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Having skin surgery? Skincare guide for before and after

Having skin surgery? Skincare guide for before and after
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Whether you are having a biopsy, surgical excision or another type of skin surgery, preparing your skin and caring for it afterwards can really improve outcomes. Your dermatologist will advise you for your particular surgery, however here are some extra tips for caring for skin for best outcomes.

The goal
Speed healing and minimise opportunities for infection, scarring, and pigmentation issues. 

Two weeks before surgery, a prescription-only cream product can be used to speed wound healing by increasing keratinisation and possibly collagen production. Pretreatment with some specific ingredients can really speed up wound healing post-surgery, and starting them at the right time is important, since they have a cumulative impact on skin cells that is at its prime two weeks after starting using it.

What to avoid pre-surgery
It’s important to avoid any ingredients that are known to promote skin tumour growth, including growth factors. Promoting any skin cancers must be avoided. Bruising can be minimised by avoiding any aspirin, ibuprofen or naproxen, St John’s Wort, vitamin E, omega-3 fatty acid supplements, flaxseed oil, ginseng, salmon and alcohol, usually for about 10 days prior to your procedure.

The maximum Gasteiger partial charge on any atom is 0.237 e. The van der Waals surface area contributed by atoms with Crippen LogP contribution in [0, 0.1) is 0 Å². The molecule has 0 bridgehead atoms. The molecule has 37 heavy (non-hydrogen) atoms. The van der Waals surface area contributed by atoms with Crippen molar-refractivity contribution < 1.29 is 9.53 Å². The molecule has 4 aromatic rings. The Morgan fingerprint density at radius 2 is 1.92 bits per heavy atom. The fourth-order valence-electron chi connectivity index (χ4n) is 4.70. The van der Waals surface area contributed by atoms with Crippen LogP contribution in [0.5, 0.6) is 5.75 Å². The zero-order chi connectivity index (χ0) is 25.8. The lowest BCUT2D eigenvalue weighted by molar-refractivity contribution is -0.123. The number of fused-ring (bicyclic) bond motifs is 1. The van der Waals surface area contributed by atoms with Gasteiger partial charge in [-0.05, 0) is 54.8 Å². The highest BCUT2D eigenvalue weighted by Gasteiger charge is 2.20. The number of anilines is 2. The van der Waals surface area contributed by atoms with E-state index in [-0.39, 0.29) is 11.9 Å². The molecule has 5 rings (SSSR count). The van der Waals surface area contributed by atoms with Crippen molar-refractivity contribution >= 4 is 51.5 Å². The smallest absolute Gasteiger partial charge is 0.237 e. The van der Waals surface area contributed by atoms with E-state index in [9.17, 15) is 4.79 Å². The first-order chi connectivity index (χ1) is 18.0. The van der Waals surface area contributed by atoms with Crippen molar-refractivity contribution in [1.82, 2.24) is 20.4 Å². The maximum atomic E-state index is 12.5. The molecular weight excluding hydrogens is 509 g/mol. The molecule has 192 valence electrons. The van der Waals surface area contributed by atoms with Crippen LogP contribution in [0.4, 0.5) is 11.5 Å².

Smoking is also very unhelpful for wound healing, with a four-week gap recommended prior to any surgery, despite this being somewhat problematic in practice. Smoking reduces oxygen to skin cells, so healing takes longer in smokers.

After surgery – skincare and supplements to take
Vitamin C and zinc can be incredibly useful when taken orally immediately after your surgery. Herbal medicine can be very useful topically – arnica tablets and tincture can help reduce inflammation and bleeding, with plenty of anecdotal support, but not many clinical controlled studies. Rhododendron and arnica in a gel pad was used in one study to reduce swelling and skin discolouration after surgery on the face, with curcumin used to speed wound healing in animals. Antioxidants applied to the skin have also shown benefits. Defensin, a protein used in wound repair, is available in a topical formulation, and can active stem cells for repair.

What to avoid after surgery
Avoid the use of topical retinoids after skin cancer surgery until the skin has healed completely. Anything acidic will sting, and any products with preservatives and fragrance added should be avoided. Vitamin E derived from oral supplement capsules actually slowed skin healing after skin cancer surgery with high rates of dermatitis. Chemical sunscreen should be avoided due to allergic reactions, for four weeks post-surgery. Contact dermatitis may appear from products with essential oils.

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